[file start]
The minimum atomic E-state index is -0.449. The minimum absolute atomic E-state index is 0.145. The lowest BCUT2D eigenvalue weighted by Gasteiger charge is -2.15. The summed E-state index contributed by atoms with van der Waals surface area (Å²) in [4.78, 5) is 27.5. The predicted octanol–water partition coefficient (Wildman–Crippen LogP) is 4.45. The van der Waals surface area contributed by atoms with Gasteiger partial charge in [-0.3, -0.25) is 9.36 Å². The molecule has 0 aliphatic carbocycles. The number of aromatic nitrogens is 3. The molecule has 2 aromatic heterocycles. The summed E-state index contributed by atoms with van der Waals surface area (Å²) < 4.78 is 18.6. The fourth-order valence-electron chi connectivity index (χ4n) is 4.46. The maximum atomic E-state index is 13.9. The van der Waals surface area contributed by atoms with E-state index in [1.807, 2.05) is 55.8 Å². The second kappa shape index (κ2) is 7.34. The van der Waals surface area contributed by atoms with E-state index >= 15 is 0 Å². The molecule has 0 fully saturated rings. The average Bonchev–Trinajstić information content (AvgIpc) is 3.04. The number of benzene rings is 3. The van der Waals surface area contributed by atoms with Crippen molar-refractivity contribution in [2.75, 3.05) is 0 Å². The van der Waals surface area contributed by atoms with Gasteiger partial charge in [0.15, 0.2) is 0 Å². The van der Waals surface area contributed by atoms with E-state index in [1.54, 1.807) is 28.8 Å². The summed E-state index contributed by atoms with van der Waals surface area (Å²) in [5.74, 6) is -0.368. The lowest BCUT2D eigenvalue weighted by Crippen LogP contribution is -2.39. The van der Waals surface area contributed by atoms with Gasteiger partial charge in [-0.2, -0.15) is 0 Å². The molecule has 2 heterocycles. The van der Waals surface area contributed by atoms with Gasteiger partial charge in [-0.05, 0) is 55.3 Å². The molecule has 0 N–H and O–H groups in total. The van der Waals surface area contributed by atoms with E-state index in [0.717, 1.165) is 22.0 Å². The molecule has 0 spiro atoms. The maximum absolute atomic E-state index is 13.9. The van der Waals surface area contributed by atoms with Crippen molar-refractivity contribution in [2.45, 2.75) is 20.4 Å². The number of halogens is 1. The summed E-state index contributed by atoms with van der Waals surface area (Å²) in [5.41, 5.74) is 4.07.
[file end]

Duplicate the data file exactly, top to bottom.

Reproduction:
The minimum atomic E-state index is -0.449. The minimum absolute atomic E-state index is 0.145. The lowest BCUT2D eigenvalue weighted by Gasteiger charge is -2.15. The summed E-state index contributed by atoms with van der Waals surface area (Å²) in [4.78, 5) is 27.5. The predicted octanol–water partition coefficient (Wildman–Crippen LogP) is 4.45. The van der Waals surface area contributed by atoms with Gasteiger partial charge in [-0.3, -0.25) is 9.36 Å². The molecule has 0 aliphatic carbocycles. The number of aromatic nitrogens is 3. The molecule has 2 aromatic heterocycles. The summed E-state index contributed by atoms with van der Waals surface area (Å²) < 4.78 is 18.6. The fourth-order valence-electron chi connectivity index (χ4n) is 4.46. The maximum atomic E-state index is 13.9. The van der Waals surface area contributed by atoms with E-state index in [1.807, 2.05) is 55.8 Å². The second kappa shape index (κ2) is 7.34. The van der Waals surface area contributed by atoms with E-state index >= 15 is 0 Å². The molecule has 0 fully saturated rings. The average Bonchev–Trinajstić information content (AvgIpc) is 3.04. The number of benzene rings is 3. The van der Waals surface area contributed by atoms with Crippen molar-refractivity contribution in [2.75, 3.05) is 0 Å². The van der Waals surface area contributed by atoms with Gasteiger partial charge in [0.15, 0.2) is 0 Å². The van der Waals surface area contributed by atoms with E-state index in [1.54, 1.807) is 28.8 Å². The summed E-state index contributed by atoms with van der Waals surface area (Å²) in [5.74, 6) is -0.368. The lowest BCUT2D eigenvalue weighted by Crippen LogP contribution is -2.39. The van der Waals surface area contributed by atoms with Gasteiger partial charge in [-0.2, -0.15) is 0 Å². The molecule has 2 heterocycles. The van der Waals surface area contributed by atoms with Gasteiger partial charge in [-0.05, 0) is 55.3 Å². The molecule has 0 N–H and O–H groups in total. The van der Waals surface area contributed by atoms with E-state index in [0.717, 1.165) is 22.0 Å². The molecule has 0 spiro atoms. The maximum absolute atomic E-state index is 13.9. The van der Waals surface area contributed by atoms with Crippen molar-refractivity contribution in [2.45, 2.75) is 20.4 Å². The number of halogens is 1. The summed E-state index contributed by atoms with van der Waals surface area (Å²) in [5.41, 5.74) is 4.07.